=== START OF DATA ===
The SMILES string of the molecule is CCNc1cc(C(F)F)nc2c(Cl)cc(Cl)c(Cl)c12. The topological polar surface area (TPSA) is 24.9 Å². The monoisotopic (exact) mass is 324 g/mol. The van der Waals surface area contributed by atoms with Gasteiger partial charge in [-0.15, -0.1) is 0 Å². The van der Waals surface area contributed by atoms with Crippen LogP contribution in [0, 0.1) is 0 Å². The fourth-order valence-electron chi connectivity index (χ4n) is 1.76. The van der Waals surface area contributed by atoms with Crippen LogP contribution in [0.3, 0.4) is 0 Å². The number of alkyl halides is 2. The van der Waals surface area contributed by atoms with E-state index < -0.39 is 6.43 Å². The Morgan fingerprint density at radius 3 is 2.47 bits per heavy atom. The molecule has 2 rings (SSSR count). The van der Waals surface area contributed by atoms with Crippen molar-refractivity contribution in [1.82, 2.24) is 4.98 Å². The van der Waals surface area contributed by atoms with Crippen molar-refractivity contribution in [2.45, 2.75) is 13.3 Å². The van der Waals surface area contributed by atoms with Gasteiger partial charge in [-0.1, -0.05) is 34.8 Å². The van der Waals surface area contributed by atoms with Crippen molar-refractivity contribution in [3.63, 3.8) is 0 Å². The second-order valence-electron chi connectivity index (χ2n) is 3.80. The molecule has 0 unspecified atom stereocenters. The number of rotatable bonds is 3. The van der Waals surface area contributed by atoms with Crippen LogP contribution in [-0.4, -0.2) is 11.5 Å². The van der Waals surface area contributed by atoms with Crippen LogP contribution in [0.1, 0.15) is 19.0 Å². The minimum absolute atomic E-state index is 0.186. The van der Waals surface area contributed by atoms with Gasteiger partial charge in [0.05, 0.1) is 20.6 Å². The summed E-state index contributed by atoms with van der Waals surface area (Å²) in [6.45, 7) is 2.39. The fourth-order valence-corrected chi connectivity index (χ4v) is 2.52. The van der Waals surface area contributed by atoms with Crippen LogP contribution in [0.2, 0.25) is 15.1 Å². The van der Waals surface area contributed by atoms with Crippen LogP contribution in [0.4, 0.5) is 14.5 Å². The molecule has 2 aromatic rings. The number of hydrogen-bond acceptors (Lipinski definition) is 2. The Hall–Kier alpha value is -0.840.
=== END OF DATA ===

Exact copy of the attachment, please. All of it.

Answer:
The SMILES string of the molecule is CCNc1cc(C(F)F)nc2c(Cl)cc(Cl)c(Cl)c12. The topological polar surface area (TPSA) is 24.9 Å². The monoisotopic (exact) mass is 324 g/mol. The van der Waals surface area contributed by atoms with Gasteiger partial charge in [-0.15, -0.1) is 0 Å². The van der Waals surface area contributed by atoms with Crippen LogP contribution in [0, 0.1) is 0 Å². The fourth-order valence-electron chi connectivity index (χ4n) is 1.76. The van der Waals surface area contributed by atoms with Crippen LogP contribution in [0.3, 0.4) is 0 Å². The number of alkyl halides is 2. The van der Waals surface area contributed by atoms with E-state index < -0.39 is 6.43 Å². The Morgan fingerprint density at radius 3 is 2.47 bits per heavy atom. The molecule has 2 rings (SSSR count). The van der Waals surface area contributed by atoms with Crippen molar-refractivity contribution in [1.82, 2.24) is 4.98 Å². The van der Waals surface area contributed by atoms with Crippen molar-refractivity contribution in [2.45, 2.75) is 13.3 Å². The van der Waals surface area contributed by atoms with Gasteiger partial charge in [-0.1, -0.05) is 34.8 Å². The van der Waals surface area contributed by atoms with Crippen molar-refractivity contribution in [3.63, 3.8) is 0 Å². The second-order valence-electron chi connectivity index (χ2n) is 3.80. The molecule has 0 unspecified atom stereocenters. The number of rotatable bonds is 3. The van der Waals surface area contributed by atoms with Crippen LogP contribution in [-0.4, -0.2) is 11.5 Å². The van der Waals surface area contributed by atoms with Crippen LogP contribution in [0.1, 0.15) is 19.0 Å². The minimum absolute atomic E-state index is 0.186. The van der Waals surface area contributed by atoms with Gasteiger partial charge in [0.05, 0.1) is 20.6 Å². The summed E-state index contributed by atoms with van der Waals surface area (Å²) in [6.45, 7) is 2.39. The fourth-order valence-corrected chi connectivity index (χ4v) is 2.52. The van der Waals surface area contributed by atoms with Crippen LogP contribution in [0.2, 0.25) is 15.1 Å². The van der Waals surface area contributed by atoms with Crippen LogP contribution in [0.4, 0.5) is 14.5 Å². The molecule has 2 aromatic rings. The number of hydrogen-bond acceptors (Lipinski definition) is 2. The Hall–Kier alpha value is -0.840.